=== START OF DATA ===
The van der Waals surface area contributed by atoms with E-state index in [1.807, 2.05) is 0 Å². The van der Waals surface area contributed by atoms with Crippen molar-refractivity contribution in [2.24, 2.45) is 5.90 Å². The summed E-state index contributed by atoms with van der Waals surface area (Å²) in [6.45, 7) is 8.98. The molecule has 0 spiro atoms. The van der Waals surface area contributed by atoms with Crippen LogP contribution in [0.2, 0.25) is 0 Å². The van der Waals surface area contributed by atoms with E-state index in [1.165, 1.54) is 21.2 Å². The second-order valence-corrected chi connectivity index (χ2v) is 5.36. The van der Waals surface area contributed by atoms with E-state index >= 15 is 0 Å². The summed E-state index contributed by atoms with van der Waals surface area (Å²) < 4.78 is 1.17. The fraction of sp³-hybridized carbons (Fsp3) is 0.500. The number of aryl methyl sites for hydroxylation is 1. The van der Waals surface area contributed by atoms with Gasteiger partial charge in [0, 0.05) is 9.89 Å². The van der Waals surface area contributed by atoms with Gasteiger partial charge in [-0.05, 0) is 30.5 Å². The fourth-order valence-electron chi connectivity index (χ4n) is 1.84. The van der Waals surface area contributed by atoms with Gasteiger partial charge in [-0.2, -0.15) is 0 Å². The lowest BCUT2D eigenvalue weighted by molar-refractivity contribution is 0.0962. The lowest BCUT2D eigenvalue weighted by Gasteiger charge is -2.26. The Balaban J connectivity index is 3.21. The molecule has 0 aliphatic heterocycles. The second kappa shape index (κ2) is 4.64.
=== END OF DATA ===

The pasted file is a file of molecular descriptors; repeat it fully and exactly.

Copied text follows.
The van der Waals surface area contributed by atoms with E-state index in [1.807, 2.05) is 0 Å². The van der Waals surface area contributed by atoms with Crippen molar-refractivity contribution in [2.24, 2.45) is 5.90 Å². The summed E-state index contributed by atoms with van der Waals surface area (Å²) in [6.45, 7) is 8.98. The molecule has 0 spiro atoms. The van der Waals surface area contributed by atoms with Crippen LogP contribution in [0.2, 0.25) is 0 Å². The van der Waals surface area contributed by atoms with E-state index in [1.165, 1.54) is 21.2 Å². The second-order valence-corrected chi connectivity index (χ2v) is 5.36. The van der Waals surface area contributed by atoms with E-state index >= 15 is 0 Å². The summed E-state index contributed by atoms with van der Waals surface area (Å²) < 4.78 is 1.17. The fraction of sp³-hybridized carbons (Fsp3) is 0.500. The number of aryl methyl sites for hydroxylation is 1. The van der Waals surface area contributed by atoms with Gasteiger partial charge in [0, 0.05) is 9.89 Å². The van der Waals surface area contributed by atoms with Gasteiger partial charge in [-0.05, 0) is 30.5 Å². The fourth-order valence-electron chi connectivity index (χ4n) is 1.84. The van der Waals surface area contributed by atoms with Gasteiger partial charge in [-0.2, -0.15) is 0 Å². The lowest BCUT2D eigenvalue weighted by molar-refractivity contribution is 0.0962. The lowest BCUT2D eigenvalue weighted by Gasteiger charge is -2.26. The Balaban J connectivity index is 3.21. The molecule has 0 aliphatic heterocycles. The second kappa shape index (κ2) is 4.64.